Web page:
Proc. 18th Int. Conf. Near Infrared Spectrosc.,   Just-Published Paper (In Press)

  

Investigating the feasibility of using near-infrared spectroscopy for inline monitoring of the salt content in industrial process water

  • Kasper Borg Damkjær
  • Klavs Martin Sørensen
  • Søren Balling Engelsen
Chemometrics and Analytical Technology section, Department of Food Science, Faculty of Science, University of Copenhagen, Rolighedsvej 26, DK-1958, Frederiksberg C, Denmark

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Chemometrics and Analytical Technology section, Department of Food Science, Faculty of Science, University of Copenhagen, Rolighedsvej 26, DK-1958, Frederiksberg C, Denmark

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 Corresponding Author
Chemometrics and Analytical Technology section, Department of Food Science, Faculty of Science, University of Copenhagen, Rolighedsvej 26, DK-1958, Frederiksberg C, Denmark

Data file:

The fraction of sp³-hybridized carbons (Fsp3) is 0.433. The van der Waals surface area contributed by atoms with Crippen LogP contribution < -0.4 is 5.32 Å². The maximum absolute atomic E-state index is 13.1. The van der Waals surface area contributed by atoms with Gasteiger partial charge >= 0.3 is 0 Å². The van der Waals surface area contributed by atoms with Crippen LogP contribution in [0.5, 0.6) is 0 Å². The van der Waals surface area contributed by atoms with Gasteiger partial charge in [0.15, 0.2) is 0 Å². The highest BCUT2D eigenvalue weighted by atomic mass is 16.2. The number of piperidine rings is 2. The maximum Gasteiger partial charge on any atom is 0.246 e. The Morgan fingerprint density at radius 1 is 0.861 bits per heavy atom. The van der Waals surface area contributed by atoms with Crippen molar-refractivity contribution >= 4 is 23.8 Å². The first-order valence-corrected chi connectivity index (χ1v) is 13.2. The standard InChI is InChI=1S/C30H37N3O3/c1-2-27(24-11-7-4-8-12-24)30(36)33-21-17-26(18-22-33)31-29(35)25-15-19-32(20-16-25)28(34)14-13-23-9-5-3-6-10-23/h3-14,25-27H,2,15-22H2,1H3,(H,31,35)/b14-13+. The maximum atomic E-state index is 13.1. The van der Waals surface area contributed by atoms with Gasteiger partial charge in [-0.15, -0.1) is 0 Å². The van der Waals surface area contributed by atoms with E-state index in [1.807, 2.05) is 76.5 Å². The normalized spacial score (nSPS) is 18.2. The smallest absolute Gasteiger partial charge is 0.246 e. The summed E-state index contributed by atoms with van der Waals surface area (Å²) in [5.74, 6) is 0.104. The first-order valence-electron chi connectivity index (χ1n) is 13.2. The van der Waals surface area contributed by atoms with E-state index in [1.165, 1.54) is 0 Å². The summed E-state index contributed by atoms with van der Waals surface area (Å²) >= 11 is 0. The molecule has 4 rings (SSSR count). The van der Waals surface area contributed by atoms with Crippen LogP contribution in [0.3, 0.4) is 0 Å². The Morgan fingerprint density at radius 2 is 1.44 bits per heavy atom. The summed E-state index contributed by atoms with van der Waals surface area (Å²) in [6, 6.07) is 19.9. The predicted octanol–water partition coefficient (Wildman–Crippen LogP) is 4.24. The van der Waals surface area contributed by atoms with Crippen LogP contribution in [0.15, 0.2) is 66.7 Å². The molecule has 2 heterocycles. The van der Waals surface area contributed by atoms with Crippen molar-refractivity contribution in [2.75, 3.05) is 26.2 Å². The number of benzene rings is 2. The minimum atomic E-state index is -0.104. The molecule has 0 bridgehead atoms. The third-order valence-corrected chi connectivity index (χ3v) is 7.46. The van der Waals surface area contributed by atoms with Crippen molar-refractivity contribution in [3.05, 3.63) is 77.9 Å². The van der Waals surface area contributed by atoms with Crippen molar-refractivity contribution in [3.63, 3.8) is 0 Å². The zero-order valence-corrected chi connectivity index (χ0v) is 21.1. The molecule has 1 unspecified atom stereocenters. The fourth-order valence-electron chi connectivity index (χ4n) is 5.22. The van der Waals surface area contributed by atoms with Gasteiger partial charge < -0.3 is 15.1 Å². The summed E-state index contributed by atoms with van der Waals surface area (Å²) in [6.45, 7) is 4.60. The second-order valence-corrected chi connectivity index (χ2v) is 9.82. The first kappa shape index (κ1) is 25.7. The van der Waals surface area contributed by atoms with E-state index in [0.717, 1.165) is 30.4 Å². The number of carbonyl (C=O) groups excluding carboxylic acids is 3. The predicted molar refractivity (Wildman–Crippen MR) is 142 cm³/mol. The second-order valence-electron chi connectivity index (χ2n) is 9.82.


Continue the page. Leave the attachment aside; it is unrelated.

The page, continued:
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Fast real-time monitoring of water quality can help facilitate reuse of industrial process water. Near-infrared spectroscopy is a well-established process monitoring tool within the pharma and food industry. Utilising near-infrared spectroscopy as one of the pieces in the puzzle for optimising water reuse is therefore attractive. Partial least squares regression models were computed on 286 near-infrared spectra of mono salt solutions of KCl, K2SO4, KNO3, CaCl2, CaSO4 and Ca(NO3)2. Concentrations ranging from 0 ppm to 1000 ppm (w/w) in steps of 100 ppm were measured at 10, 25 and 40 °C. Analysis showed that the concentration of salt could be predicted independently from temperature resulting in a root mean squared error of cross validation, RMSECV, of 186 ppm and an R2 of 0.67. A global temperature model and an individual model on K2SO4 at 25 °C cross validated by leave-one-concentration-out resulted in RMSECV values of 181 ppm and 115 ppm and R2 values of 0.68 and 0.87. The limit of detection and limit of quantification for K2SO4 was estimated to be 140 ppm and 400 ppm.


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